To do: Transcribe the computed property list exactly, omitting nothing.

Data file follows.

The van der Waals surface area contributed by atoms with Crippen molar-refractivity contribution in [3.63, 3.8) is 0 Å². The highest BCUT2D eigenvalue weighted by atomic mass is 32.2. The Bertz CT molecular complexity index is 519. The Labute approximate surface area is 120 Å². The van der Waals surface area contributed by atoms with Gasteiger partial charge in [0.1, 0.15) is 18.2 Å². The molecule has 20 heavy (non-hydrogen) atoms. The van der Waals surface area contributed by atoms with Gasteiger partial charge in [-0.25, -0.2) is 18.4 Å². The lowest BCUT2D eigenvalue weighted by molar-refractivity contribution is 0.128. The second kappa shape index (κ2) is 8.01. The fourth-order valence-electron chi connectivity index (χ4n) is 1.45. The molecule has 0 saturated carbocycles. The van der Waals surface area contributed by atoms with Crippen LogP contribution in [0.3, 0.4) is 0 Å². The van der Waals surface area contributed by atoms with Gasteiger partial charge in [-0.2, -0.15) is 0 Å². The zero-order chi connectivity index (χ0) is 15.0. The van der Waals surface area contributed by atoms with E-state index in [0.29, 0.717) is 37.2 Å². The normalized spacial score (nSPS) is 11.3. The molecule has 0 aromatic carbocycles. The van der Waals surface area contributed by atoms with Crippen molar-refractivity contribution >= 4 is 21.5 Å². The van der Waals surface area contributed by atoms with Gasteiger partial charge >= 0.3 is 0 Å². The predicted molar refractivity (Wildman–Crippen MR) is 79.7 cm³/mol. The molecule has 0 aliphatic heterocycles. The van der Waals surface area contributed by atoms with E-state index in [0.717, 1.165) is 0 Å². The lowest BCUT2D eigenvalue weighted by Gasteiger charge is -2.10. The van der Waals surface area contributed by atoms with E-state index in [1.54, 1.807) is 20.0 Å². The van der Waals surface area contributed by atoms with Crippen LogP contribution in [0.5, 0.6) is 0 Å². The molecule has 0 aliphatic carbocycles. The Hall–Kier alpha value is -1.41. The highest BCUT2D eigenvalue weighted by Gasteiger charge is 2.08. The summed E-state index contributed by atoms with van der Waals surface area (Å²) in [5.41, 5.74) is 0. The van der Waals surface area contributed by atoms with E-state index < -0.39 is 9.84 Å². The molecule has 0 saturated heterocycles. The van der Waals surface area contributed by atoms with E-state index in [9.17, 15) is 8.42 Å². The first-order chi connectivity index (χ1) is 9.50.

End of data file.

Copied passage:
The van der Waals surface area contributed by atoms with Crippen molar-refractivity contribution in [3.63, 3.8) is 0 Å². The highest BCUT2D eigenvalue weighted by atomic mass is 32.2. The Bertz CT molecular complexity index is 519. The Labute approximate surface area is 120 Å². The van der Waals surface area contributed by atoms with Gasteiger partial charge in [0.1, 0.15) is 18.2 Å². The molecule has 20 heavy (non-hydrogen) atoms. The van der Waals surface area contributed by atoms with Gasteiger partial charge in [-0.25, -0.2) is 18.4 Å². The lowest BCUT2D eigenvalue weighted by molar-refractivity contribution is 0.128. The second kappa shape index (κ2) is 8.01. The fourth-order valence-electron chi connectivity index (χ4n) is 1.45. The molecule has 0 saturated carbocycles. The van der Waals surface area contributed by atoms with Crippen LogP contribution in [0.3, 0.4) is 0 Å². The van der Waals surface area contributed by atoms with Gasteiger partial charge in [-0.2, -0.15) is 0 Å². The zero-order chi connectivity index (χ0) is 15.0. The van der Waals surface area contributed by atoms with E-state index in [0.29, 0.717) is 37.2 Å². The normalized spacial score (nSPS) is 11.3. The molecule has 0 aromatic carbocycles. The van der Waals surface area contributed by atoms with Crippen molar-refractivity contribution >= 4 is 21.5 Å². The van der Waals surface area contributed by atoms with Gasteiger partial charge >= 0.3 is 0 Å². The predicted molar refractivity (Wildman–Crippen MR) is 79.7 cm³/mol. The molecule has 0 aliphatic heterocycles. The van der Waals surface area contributed by atoms with E-state index in [0.717, 1.165) is 0 Å². The lowest BCUT2D eigenvalue weighted by Gasteiger charge is -2.10. The van der Waals surface area contributed by atoms with E-state index in [1.54, 1.807) is 20.0 Å². The van der Waals surface area contributed by atoms with Crippen LogP contribution in [0.5, 0.6) is 0 Å². The molecule has 0 aliphatic carbocycles. The Hall–Kier alpha value is -1.41. The highest BCUT2D eigenvalue weighted by Gasteiger charge is 2.08. The summed E-state index contributed by atoms with van der Waals surface area (Å²) in [5.41, 5.74) is 0. The van der Waals surface area contributed by atoms with E-state index < -0.39 is 9.84 Å². The molecule has 0 saturated heterocycles. The van der Waals surface area contributed by atoms with E-state index in [9.17, 15) is 8.42 Å². The first-order chi connectivity index (χ1) is 9.50.